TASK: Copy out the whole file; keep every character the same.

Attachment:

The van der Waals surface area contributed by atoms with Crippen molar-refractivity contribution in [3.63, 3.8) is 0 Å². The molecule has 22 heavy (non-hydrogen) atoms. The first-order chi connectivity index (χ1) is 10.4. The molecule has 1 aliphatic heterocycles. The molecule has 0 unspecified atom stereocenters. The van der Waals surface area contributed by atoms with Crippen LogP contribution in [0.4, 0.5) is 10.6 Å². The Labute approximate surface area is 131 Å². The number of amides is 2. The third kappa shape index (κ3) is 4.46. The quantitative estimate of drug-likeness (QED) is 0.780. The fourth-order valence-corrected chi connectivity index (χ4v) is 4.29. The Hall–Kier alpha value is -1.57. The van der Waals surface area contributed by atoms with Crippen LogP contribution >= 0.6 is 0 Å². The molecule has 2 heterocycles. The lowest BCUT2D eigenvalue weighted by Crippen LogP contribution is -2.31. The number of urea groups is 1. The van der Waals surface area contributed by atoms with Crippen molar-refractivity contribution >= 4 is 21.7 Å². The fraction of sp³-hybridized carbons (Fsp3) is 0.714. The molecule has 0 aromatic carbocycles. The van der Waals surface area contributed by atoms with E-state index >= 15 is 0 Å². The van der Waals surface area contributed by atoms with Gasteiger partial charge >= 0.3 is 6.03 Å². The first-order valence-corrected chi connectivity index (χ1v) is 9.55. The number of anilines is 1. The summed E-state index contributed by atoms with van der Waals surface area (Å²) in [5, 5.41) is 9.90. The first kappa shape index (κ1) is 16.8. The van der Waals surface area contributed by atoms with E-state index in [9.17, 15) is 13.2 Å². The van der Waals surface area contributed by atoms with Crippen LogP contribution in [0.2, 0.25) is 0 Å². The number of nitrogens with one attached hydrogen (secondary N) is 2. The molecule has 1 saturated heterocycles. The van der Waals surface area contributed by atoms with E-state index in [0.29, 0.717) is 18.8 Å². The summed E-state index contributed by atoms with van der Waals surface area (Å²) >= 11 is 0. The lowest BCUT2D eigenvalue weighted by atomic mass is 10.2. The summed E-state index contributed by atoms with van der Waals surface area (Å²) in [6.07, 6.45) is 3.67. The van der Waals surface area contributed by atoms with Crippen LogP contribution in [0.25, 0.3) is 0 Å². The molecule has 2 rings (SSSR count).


The van der Waals surface area contributed by atoms with Crippen molar-refractivity contribution in [3.63, 3.8) is 0 Å². The molecule has 22 heavy (non-hydrogen) atoms. The first-order chi connectivity index (χ1) is 10.4. The molecule has 1 aliphatic heterocycles. The molecule has 0 unspecified atom stereocenters. The van der Waals surface area contributed by atoms with Crippen LogP contribution in [0.4, 0.5) is 10.6 Å². The Labute approximate surface area is 131 Å². The number of amides is 2. The third kappa shape index (κ3) is 4.46. The quantitative estimate of drug-likeness (QED) is 0.780. The fourth-order valence-corrected chi connectivity index (χ4v) is 4.29. The Hall–Kier alpha value is -1.57. The van der Waals surface area contributed by atoms with Crippen LogP contribution >= 0.6 is 0 Å². The molecule has 2 heterocycles. The lowest BCUT2D eigenvalue weighted by Crippen LogP contribution is -2.31. The number of urea groups is 1. The van der Waals surface area contributed by atoms with Crippen molar-refractivity contribution >= 4 is 21.7 Å². The fraction of sp³-hybridized carbons (Fsp3) is 0.714. The molecule has 0 aromatic carbocycles. The van der Waals surface area contributed by atoms with E-state index >= 15 is 0 Å². The van der Waals surface area contributed by atoms with Gasteiger partial charge >= 0.3 is 6.03 Å². The first-order valence-corrected chi connectivity index (χ1v) is 9.55. The number of anilines is 1. The summed E-state index contributed by atoms with van der Waals surface area (Å²) in [5, 5.41) is 9.90. The first kappa shape index (κ1) is 16.8. The van der Waals surface area contributed by atoms with E-state index in [9.17, 15) is 13.2 Å². The van der Waals surface area contributed by atoms with Crippen LogP contribution in [0.2, 0.25) is 0 Å². The number of nitrogens with one attached hydrogen (secondary N) is 2. The molecule has 1 saturated heterocycles. The van der Waals surface area contributed by atoms with E-state index in [0.29, 0.717) is 18.8 Å². The summed E-state index contributed by atoms with van der Waals surface area (Å²) >= 11 is 0. The lowest BCUT2D eigenvalue weighted by atomic mass is 10.2. The summed E-state index contributed by atoms with van der Waals surface area (Å²) in [6.07, 6.45) is 3.67. The van der Waals surface area contributed by atoms with Crippen LogP contribution in [0.25, 0.3) is 0 Å². The molecule has 2 rings (SSSR count).